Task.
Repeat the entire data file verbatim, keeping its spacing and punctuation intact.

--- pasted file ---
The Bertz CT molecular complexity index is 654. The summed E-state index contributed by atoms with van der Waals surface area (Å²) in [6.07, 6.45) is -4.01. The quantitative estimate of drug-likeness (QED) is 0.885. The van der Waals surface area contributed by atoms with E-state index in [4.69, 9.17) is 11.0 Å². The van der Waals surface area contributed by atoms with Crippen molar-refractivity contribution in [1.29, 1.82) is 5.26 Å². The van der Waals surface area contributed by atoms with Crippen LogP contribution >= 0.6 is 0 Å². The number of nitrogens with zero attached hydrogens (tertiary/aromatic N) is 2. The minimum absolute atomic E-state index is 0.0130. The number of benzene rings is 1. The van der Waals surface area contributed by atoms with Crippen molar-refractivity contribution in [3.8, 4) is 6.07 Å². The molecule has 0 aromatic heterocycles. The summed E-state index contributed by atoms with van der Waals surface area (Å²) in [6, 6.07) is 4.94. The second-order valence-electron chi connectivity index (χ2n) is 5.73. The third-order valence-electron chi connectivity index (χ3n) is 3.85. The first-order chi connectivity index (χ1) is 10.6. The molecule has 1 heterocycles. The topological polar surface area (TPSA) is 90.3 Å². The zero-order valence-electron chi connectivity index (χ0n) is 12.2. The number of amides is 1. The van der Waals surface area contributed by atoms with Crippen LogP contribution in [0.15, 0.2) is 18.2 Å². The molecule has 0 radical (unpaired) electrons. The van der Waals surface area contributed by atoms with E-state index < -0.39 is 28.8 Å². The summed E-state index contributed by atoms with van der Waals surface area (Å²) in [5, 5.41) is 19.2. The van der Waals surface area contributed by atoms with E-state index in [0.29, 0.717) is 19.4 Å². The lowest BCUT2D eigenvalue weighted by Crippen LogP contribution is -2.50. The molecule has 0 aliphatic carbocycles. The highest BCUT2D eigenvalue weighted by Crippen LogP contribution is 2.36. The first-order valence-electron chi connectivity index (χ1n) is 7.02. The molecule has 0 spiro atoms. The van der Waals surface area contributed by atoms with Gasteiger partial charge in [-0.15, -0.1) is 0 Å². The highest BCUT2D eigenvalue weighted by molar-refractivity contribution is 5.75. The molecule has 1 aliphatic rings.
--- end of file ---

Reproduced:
The Bertz CT molecular complexity index is 654. The summed E-state index contributed by atoms with van der Waals surface area (Å²) in [6.07, 6.45) is -4.01. The quantitative estimate of drug-likeness (QED) is 0.885. The van der Waals surface area contributed by atoms with E-state index in [4.69, 9.17) is 11.0 Å². The van der Waals surface area contributed by atoms with Crippen molar-refractivity contribution in [1.29, 1.82) is 5.26 Å². The van der Waals surface area contributed by atoms with Crippen LogP contribution >= 0.6 is 0 Å². The number of nitrogens with zero attached hydrogens (tertiary/aromatic N) is 2. The minimum absolute atomic E-state index is 0.0130. The number of benzene rings is 1. The van der Waals surface area contributed by atoms with Crippen molar-refractivity contribution in [3.8, 4) is 6.07 Å². The molecule has 0 aromatic heterocycles. The summed E-state index contributed by atoms with van der Waals surface area (Å²) in [6, 6.07) is 4.94. The second-order valence-electron chi connectivity index (χ2n) is 5.73. The third-order valence-electron chi connectivity index (χ3n) is 3.85. The first-order chi connectivity index (χ1) is 10.6. The molecule has 1 heterocycles. The topological polar surface area (TPSA) is 90.3 Å². The zero-order valence-electron chi connectivity index (χ0n) is 12.2. The number of amides is 1. The van der Waals surface area contributed by atoms with Crippen LogP contribution in [0.15, 0.2) is 18.2 Å². The molecule has 0 radical (unpaired) electrons. The van der Waals surface area contributed by atoms with E-state index < -0.39 is 28.8 Å². The summed E-state index contributed by atoms with van der Waals surface area (Å²) in [5, 5.41) is 19.2. The van der Waals surface area contributed by atoms with E-state index in [0.29, 0.717) is 19.4 Å². The lowest BCUT2D eigenvalue weighted by Crippen LogP contribution is -2.50. The molecule has 0 aliphatic carbocycles. The highest BCUT2D eigenvalue weighted by Crippen LogP contribution is 2.36. The first-order valence-electron chi connectivity index (χ1n) is 7.02. The molecule has 0 spiro atoms. The van der Waals surface area contributed by atoms with Gasteiger partial charge in [-0.15, -0.1) is 0 Å². The highest BCUT2D eigenvalue weighted by molar-refractivity contribution is 5.75. The molecule has 1 aliphatic rings.